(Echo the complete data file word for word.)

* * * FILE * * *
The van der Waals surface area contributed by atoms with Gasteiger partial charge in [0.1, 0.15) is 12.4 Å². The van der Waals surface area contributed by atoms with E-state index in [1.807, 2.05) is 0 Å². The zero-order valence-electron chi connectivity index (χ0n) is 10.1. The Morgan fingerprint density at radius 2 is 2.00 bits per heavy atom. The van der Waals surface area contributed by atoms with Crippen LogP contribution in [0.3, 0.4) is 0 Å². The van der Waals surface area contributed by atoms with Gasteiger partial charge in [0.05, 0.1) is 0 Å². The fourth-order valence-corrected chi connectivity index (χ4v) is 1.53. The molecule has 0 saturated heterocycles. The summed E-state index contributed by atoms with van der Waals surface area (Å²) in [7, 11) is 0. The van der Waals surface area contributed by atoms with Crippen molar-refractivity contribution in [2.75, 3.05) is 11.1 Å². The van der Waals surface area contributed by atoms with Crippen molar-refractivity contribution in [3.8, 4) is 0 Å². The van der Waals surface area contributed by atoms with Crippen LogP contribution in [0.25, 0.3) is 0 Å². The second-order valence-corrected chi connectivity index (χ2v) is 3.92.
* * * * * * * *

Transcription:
The van der Waals surface area contributed by atoms with Gasteiger partial charge in [0.1, 0.15) is 12.4 Å². The van der Waals surface area contributed by atoms with E-state index in [1.807, 2.05) is 0 Å². The zero-order valence-electron chi connectivity index (χ0n) is 10.1. The Morgan fingerprint density at radius 2 is 2.00 bits per heavy atom. The van der Waals surface area contributed by atoms with Crippen LogP contribution in [0.3, 0.4) is 0 Å². The van der Waals surface area contributed by atoms with Gasteiger partial charge in [0.05, 0.1) is 0 Å². The fourth-order valence-corrected chi connectivity index (χ4v) is 1.53. The molecule has 0 saturated heterocycles. The summed E-state index contributed by atoms with van der Waals surface area (Å²) in [7, 11) is 0. The van der Waals surface area contributed by atoms with Crippen molar-refractivity contribution in [2.75, 3.05) is 11.1 Å². The van der Waals surface area contributed by atoms with Crippen molar-refractivity contribution in [3.8, 4) is 0 Å². The van der Waals surface area contributed by atoms with Crippen LogP contribution in [0.25, 0.3) is 0 Å². The second-order valence-corrected chi connectivity index (χ2v) is 3.92.